This article takes the Ethiopian case as a lens on how the existence of the League refracted approaches to statehood and belonging for polities on the margins of the “family of nations.” Unlike many other doctrinal or historical treatments, this article does not focus on any one juridical concept or doctrine, such as sovereignty, statehood, or recognition. Rather, it traces the flux within concepts, and the uneasy relation between them, which come to light when public statements in the League are read alongside deliberations within European foreign ministries, and projects of reform pursued in Ethiopia itself. Refocusing on the complexity of contemporary discussions reveals how juridical approaches have shifted over time in their relation to concrete factors such as military force, bureaucratic organization and political structures, and bridges a distinction entrenched by disciplinary demarcations in the secondary literature on statehood and state-making.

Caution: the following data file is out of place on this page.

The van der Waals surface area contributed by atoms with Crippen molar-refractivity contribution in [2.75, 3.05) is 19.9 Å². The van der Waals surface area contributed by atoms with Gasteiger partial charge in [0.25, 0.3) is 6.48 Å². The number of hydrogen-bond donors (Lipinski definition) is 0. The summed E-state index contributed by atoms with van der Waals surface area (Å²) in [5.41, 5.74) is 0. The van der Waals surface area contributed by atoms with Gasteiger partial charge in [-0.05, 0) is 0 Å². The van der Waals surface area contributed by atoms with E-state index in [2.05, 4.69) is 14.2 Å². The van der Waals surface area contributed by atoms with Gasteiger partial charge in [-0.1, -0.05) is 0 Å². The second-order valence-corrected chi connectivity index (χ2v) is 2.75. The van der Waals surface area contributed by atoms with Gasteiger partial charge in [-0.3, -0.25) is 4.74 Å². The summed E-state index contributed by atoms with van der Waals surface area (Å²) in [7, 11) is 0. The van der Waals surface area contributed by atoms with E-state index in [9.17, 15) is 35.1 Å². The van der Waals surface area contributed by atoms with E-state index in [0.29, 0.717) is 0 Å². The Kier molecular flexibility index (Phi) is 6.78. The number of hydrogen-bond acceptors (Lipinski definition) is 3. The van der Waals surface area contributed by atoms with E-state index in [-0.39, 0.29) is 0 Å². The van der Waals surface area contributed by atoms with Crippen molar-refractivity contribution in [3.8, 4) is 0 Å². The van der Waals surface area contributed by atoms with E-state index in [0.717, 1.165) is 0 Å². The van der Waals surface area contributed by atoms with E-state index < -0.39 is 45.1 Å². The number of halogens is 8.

Tuesday, December 11, 2018
Donaldson: The League of Nations, Ethiopia and the Making of States
Megan Donaldson (Lauterpacht Centre for International Law) has posted The League of Nations, Ethiopia and the Making of States (Humanity, forthcoming). Here's the abstract: